Item I give to Marye Warryn & Anne Warryn a paire of knifes & a paire of beads in rememnberance and I will that Anne Warryn have the choise of theme. Item I gyve to Elizabethe Briggs a paire of swebe gloves in rememberance. The residewe of all ny goods umbequethed and my funerall expencyes discharged I gyve to mye verye welbeloved sonne Rychard Sandfurth whom I maike onelye executor of this mye last will and testament. Supervisors of this mye saide last will. & testament I constitut and maike mye saide sonne in lawe Alan Bellingham desieringe hym to se thys mie saide laste will & testament welfl & trewlye to be performed in everye parte and behalfe. Witnesses:- Alan Bellingham esquier, Richard Sandfurth, Willm. Clytherowe, Edmund Sandfurth, Thomas Pristcosin, Thomas Winter, Robt. Buntyn.
Endorsed:- Testamentam et inventarum Gracei Sandfurth vid defuncti nuper relicto Thomac Sandfurth de Ascom armiger defuncti .......probatum ....... apud ,.,... XII die mensis MA an. dm. 1566.
The following codicil is attached:-
Bequestes bequethed bie me the saide Grace Sandfurthe since the making of my saide will and contayened in this codicil to my saide will annexed as hereafter followithe.
Ffurst I geve to my god daughter Margarett Hutton a vertingaille of burges satten, twoo olde selver spones & as muche grogoran as wilbe her a gowne. Item I geve to Dame Collinson of Stainbank grene a frock & a nickerchyffe. Item I geve to my son Thomas Sandforthe fyve bords in the newe house to be hym a chest and a great iron spet to be as an heire loome at Askham for ever. Item I geve to Allys Custon of Skerwithe a kerchiffe. Item I geve to Hewghe Walker VIs VIIId. Item I geve to one hundrethe and eight tenants, that is to saye in the towne of Askham fortie & eight at A by twentie & fower, at Milburn, the granng, Blankearne, Kerkland, & Colgathe; thertie & sex every one of theme twelffe pence. Item I geve to Thomas Bradly a bushell of byg & in monye twelffe pence. Item I geve Hobson of Knype, Adam Bowman’s wyffe Janet Hucke & to her syster and to Dranblenyn’s (?) wyffe every one of theme twelffe pence. Item I geve to great Bowman’s wyff of Bampton VIlId. Item I geve to Dame Kendall of Askham fyve shillings the wich Edmunde lawe doth owe unto me of borrowed monye. Item I geve to Crestofer Thomson of Helton twoo shellings and to Margaret Thomson his dowghter an old gowne. Item it is my will that ther shalbe none in mourning gownes to morne for me but onelye fower pore wedowes wiche I will shall be John Tynkler’ wyffe , Wylliam Mounsye wyffe, old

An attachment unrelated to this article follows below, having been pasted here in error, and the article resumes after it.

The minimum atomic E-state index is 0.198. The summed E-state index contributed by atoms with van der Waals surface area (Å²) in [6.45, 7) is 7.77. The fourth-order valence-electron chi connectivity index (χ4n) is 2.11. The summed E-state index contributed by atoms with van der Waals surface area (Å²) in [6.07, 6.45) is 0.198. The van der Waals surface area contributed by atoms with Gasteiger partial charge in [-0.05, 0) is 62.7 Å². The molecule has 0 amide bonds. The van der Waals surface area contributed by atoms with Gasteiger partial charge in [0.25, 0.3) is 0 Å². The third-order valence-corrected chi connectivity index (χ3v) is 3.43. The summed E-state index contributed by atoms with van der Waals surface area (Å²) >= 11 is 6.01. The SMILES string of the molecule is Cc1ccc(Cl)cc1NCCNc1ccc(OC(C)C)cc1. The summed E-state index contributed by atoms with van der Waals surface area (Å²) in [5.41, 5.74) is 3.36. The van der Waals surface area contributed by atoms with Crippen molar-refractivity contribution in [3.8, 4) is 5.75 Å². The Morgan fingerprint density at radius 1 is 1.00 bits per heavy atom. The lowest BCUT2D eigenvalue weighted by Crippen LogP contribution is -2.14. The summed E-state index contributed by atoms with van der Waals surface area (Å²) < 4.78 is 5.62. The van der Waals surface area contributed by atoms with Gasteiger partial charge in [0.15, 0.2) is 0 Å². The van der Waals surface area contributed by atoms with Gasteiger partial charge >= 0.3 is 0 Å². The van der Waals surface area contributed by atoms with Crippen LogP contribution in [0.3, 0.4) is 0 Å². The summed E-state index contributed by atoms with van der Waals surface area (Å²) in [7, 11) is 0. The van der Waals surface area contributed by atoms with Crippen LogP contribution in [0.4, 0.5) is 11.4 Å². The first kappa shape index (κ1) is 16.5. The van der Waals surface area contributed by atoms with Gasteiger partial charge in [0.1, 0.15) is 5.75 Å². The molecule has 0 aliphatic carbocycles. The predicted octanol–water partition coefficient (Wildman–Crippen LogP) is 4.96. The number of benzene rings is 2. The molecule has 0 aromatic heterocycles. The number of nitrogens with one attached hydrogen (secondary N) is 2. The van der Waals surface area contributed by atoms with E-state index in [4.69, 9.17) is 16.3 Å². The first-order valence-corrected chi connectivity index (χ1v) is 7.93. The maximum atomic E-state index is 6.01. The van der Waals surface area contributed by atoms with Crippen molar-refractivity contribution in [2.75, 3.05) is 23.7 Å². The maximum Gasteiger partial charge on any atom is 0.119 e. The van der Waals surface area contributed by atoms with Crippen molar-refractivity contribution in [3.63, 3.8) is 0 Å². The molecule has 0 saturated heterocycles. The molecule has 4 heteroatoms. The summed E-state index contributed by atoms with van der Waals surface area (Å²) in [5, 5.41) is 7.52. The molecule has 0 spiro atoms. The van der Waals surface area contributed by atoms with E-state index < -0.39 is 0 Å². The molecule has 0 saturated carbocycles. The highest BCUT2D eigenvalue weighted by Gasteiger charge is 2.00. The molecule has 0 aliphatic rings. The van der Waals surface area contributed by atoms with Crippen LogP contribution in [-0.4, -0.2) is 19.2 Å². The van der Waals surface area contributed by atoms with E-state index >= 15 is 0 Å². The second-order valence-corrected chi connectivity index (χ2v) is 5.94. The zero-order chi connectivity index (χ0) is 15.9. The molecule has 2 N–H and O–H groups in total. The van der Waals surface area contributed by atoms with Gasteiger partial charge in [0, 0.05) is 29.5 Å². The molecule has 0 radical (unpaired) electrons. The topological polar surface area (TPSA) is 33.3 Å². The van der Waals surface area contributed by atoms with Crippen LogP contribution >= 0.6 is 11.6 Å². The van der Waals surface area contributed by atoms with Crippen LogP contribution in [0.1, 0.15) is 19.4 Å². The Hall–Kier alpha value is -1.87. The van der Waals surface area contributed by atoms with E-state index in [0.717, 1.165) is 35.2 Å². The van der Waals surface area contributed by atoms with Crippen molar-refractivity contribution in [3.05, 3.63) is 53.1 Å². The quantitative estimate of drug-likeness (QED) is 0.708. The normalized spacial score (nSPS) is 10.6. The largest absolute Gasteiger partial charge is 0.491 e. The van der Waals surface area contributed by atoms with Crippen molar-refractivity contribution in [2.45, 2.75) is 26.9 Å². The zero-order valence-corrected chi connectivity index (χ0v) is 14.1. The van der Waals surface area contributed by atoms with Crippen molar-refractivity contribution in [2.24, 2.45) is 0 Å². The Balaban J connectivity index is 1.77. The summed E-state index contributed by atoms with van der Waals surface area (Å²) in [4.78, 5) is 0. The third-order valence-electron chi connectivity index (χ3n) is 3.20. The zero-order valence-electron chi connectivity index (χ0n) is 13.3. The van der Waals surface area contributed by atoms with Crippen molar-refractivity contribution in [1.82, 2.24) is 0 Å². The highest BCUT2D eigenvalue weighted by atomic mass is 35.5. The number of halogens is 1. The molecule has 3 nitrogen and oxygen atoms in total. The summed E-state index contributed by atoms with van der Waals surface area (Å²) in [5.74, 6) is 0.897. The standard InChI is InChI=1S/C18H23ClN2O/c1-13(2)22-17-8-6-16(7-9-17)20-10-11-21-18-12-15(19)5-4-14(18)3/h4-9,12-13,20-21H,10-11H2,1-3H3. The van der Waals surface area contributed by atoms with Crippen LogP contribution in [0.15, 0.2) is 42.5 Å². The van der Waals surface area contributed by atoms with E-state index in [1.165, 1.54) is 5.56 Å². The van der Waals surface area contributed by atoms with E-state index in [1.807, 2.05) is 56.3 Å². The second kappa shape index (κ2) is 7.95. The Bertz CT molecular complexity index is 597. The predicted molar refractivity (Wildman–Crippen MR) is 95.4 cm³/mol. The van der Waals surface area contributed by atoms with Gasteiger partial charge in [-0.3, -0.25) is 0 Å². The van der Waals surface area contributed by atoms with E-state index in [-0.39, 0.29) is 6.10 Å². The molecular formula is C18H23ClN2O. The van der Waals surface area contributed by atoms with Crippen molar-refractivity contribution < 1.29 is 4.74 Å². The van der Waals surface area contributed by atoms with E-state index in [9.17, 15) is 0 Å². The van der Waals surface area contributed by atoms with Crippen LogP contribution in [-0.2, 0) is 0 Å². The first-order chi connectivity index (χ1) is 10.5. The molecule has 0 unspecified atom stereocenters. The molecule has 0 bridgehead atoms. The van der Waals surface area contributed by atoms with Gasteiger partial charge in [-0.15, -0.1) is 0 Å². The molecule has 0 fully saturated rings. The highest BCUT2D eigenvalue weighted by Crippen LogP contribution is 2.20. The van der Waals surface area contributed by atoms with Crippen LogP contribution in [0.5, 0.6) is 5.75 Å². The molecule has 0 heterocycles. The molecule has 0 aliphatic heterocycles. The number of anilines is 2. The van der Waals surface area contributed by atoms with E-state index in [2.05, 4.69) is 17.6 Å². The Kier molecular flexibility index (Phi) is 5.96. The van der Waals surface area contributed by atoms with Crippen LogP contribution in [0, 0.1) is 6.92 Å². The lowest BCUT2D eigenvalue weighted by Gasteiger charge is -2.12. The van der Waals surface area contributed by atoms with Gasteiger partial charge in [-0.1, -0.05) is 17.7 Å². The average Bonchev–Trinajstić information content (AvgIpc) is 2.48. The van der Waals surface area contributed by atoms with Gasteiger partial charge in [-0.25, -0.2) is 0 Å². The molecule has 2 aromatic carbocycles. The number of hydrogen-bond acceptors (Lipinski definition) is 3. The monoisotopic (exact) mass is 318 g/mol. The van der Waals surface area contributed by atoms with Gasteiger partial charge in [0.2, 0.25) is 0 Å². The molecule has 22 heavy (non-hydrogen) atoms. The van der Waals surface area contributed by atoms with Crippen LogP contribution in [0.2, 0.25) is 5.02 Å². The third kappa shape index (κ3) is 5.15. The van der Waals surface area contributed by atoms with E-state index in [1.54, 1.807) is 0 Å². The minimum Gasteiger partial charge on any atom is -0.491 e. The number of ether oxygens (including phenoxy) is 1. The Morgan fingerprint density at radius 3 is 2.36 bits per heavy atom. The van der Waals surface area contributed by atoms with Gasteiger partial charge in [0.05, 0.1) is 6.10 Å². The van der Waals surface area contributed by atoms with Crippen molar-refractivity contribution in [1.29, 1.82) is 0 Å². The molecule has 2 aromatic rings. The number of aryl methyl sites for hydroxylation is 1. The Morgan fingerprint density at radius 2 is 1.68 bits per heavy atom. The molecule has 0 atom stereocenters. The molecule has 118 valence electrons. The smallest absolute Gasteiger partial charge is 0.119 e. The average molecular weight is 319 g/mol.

Kershyan (?) and Willm. Neasbude (?) wyffe and I will yt.
everye one of theme have a blake gowne. Item I will that my fyve servants Edmonde Sandforthe William Langhorne, Thomas Prestcosoninge, Myghell Tynkler & Crestofor Wilson have everye one of theme a blacke coatie. Item it is my wylle that there shalbe no assemblye bidden to my buryall save onely myne owne cheldren and my nabores the parishionirs of Askham and further it is mye will that I be buryed upon the morrow after my departure whensoever yt shall please god to call me.
Wytnesses Rychard Sandfurthe my son and Thomas Prestcosinge.
Connection of Sandford and Wharton
& children of Thomas Sandford and Grace (Crackenthorpe)